The increasing number and size of U.S. multinational corporations (MNCs) in China over the last 28 years has spawned a corresponding need to provide "on the ground" support for executive development. Coaching, which until recently has been largely used to support North America and Europe-based MNC executives, is increasingly being implemented to effectively address the development needs of their counterparts in China.
According to Dr. Kenneth Lieberthal, a member of the National Security Council during the Clinton Administration, China is going through a scope and pace of change the world has never before seen. Speaking in Shanghai last autumn, Lieberthal noted that China is undergoing four simultaneous changes: marketization, urbanization, privatization, and globalization.
These changes, resulting from China's decision to open itself increasingly to Western economic and cultural forces, are a challenge not only for local Chinese but also for China-based executives of U.S. MNCs.
These executives, General Managers and above, typically come to China from Asia (outside China), or the U.S. Many are Chinese "returnees" from the U.S. or other countries. Their geographic responsibilities include parts of China, the entire country, or, increasingly, the Asia/Pacific region. Business responsibilities may include a portion, or entire scope, of the company's activity.
As in other parts of the world, coaching in China is used to help executives identify and reach more of their potential. Similar too are the key elements of any quality coaching process: rapport building, data gathering, goal setting, coaching, and feedback. The coach's experience, the "chemistry" between coach and executive, the executive's motivation to change, and MNC support are also critical to a positive outcome.
In my own experience, executive coaching in China tends to be currently focused on development needs associated with leadership, often "executive presence" and other forms of communication. Coaching is also used to assist executive onboarding, and to support staff development and retention.
Executives who have been in China awhile often lament that headquarters doesn't understand what it takes to be successful in "our part of the world". Back at headquarters, seniors and peers can't understand why their high-potential colleague in China can't understand (or worse, won't listen to) their views.
In this situation, coaching has been used to support improvements in the leader's executive presence. Coaching support has led, for example, to action on "active listening" goals. It has also enabled the executive to present his China market experience in the form of a conversation with (rather than a lecture to) headquarters' colleagues.
Improving executive presence can be tough, even when the executive has the chance to return to headquarters periodically to interact with colleagues there. Improving other forms of communication can be even tougher, however. A case in point: interacting effectively on conference calls with peers and senior colleagues from a variety of cultures.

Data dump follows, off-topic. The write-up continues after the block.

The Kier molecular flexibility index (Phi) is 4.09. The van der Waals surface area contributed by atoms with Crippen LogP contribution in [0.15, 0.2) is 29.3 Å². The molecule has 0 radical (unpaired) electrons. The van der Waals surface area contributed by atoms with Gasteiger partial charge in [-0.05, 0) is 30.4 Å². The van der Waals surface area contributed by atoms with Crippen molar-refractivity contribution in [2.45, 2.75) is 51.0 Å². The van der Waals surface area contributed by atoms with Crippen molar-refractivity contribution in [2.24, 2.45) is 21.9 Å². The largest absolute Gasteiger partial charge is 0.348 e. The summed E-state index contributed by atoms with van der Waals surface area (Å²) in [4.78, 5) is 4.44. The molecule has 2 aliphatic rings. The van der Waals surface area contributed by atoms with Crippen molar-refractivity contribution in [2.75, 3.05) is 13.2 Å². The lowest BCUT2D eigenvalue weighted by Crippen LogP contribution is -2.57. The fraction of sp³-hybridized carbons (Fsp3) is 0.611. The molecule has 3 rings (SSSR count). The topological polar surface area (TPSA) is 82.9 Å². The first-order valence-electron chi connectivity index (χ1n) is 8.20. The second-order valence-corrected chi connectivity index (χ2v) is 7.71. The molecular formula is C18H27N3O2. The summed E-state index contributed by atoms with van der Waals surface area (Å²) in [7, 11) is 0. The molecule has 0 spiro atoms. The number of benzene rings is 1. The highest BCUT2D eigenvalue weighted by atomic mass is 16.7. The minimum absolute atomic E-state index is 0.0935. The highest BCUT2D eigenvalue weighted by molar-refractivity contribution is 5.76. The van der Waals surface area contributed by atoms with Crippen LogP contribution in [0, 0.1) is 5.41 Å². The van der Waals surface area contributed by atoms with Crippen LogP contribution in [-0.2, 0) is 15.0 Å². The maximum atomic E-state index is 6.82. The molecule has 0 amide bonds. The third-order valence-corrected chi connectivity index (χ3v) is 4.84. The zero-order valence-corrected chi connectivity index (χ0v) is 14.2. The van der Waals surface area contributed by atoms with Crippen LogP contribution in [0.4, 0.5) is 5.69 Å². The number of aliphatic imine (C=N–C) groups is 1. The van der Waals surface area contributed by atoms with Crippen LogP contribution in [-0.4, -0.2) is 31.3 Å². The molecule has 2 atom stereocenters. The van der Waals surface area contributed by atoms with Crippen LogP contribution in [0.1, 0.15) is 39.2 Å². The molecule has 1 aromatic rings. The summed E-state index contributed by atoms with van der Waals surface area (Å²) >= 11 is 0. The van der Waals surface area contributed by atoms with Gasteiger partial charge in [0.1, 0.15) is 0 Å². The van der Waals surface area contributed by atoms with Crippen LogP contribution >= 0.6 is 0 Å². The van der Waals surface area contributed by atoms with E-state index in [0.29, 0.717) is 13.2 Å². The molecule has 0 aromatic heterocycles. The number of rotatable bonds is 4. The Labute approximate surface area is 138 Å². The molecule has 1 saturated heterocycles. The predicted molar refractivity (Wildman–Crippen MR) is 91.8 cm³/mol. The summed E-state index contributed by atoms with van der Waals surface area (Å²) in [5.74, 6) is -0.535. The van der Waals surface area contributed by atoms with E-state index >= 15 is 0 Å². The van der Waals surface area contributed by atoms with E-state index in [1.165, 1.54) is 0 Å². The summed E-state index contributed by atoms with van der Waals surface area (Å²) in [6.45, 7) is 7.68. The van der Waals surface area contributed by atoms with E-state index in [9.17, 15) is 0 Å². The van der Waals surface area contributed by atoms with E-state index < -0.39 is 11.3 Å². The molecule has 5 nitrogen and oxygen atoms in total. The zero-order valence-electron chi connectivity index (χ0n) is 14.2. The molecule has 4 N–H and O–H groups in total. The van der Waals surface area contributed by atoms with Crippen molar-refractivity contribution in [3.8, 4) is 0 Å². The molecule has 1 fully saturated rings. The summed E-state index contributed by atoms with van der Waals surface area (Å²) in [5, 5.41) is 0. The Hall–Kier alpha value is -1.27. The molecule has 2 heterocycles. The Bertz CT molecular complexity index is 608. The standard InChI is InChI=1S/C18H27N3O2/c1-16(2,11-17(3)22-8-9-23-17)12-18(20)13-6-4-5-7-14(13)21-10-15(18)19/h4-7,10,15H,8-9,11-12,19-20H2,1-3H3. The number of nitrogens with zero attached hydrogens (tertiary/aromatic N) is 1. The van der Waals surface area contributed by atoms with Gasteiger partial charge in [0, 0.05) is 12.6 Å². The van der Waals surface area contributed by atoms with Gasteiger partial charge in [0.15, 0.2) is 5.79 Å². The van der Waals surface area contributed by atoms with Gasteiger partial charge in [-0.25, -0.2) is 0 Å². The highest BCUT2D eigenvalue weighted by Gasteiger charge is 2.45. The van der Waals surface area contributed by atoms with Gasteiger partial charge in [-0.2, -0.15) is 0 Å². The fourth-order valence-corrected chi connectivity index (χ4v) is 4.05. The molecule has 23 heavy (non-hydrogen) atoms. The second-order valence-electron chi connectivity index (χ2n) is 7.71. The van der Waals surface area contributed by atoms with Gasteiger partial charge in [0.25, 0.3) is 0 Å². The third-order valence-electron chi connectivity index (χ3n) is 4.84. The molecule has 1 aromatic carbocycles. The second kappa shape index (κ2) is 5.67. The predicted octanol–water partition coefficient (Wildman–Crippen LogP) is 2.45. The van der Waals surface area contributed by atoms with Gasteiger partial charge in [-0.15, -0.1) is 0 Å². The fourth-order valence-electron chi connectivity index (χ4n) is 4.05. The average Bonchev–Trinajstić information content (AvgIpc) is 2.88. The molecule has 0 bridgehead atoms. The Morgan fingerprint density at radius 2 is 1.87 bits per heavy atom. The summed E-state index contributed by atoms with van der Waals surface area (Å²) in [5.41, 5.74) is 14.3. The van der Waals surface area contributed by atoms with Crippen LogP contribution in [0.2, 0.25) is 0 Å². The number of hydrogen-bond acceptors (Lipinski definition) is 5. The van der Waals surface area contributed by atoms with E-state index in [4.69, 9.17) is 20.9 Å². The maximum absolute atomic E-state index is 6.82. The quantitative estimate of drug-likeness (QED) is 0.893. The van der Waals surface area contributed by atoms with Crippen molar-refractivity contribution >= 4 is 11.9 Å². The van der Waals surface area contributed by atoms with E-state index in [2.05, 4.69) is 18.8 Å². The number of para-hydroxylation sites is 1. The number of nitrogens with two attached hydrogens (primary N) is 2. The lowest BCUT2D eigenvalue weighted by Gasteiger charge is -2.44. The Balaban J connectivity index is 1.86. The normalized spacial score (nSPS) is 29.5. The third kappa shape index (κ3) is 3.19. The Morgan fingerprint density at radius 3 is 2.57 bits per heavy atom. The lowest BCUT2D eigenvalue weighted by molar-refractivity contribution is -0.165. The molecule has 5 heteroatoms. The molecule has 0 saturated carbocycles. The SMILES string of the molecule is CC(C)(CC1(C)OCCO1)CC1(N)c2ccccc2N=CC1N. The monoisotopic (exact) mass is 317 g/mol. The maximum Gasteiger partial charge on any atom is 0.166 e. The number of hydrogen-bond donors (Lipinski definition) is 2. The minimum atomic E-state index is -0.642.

For "returnee" executives in particular, even those who have spent a few years in the U.S., the challenge of communicating effectively with colleagues from non-Confucian cultures can be daunting. How can executives express a point of view, especially one which challenges the views of colleagues, in a way which allows for effective interaction and a felt need to show respect?
Coaching has been used in this situation to help executives identify ways to strike a balance, ways which have included building relationships with key colleagues in settings other than conference calls. Having built closer relationships, executive then tend to have the confidence to engage in group dialogue more effectively.
Coaching in China also has its challenges. Chinese executives may not be as comfortable with coaching as their U.S. or Europe-based colleagues. They may perceive it less as a development vehicle than as a means of remedying their "faults". Worse, it may be seen as a prelude to dismissal.
In addition, given the value Confucianism places on hierarchy, Chinese executives may find it difficult to "slot" the coach psychologically. For example, as a partner in the executive's development, the coach is clearly not a subordinate. If the coach is seen as a peer, however, he or she may be perceived as insufficiently capable of providing the support the executive feels is needed. If the coach is seen as a superior, then the executive may expect to be taught, rather than coached.
Given these cultural nuances, successful coaching of Chinese executives may well require a longer rapport-building period than appears to be necessary in the U.S. Coaching relationships also tend to involve business mentoring as well as coaching.
Even taking cultural differences into account, the ROI from using coaching for executive development in China appears to be strong. Such returns include greater productivity and effectiveness, higher retention potential, and a mitigation of derailment risk.
WJM Associates Faculty member, Jeff Hasenfratz is a Shanghai-based executive coach and Mandarin speaker who has made his home in Asia for 14 years. Jeff leads WJM's Chinese executive coaching practice and is a founding member of the Hong Kong Coaching Community.
WJM's highly experienced faculty of over 100 professional coaches, located throughout the world (including China and Japan), provides local expertise and the maximum adaptability in complementing the personality, developmental needs, corporate culture, industry, personal background and even the language of the executive being coached.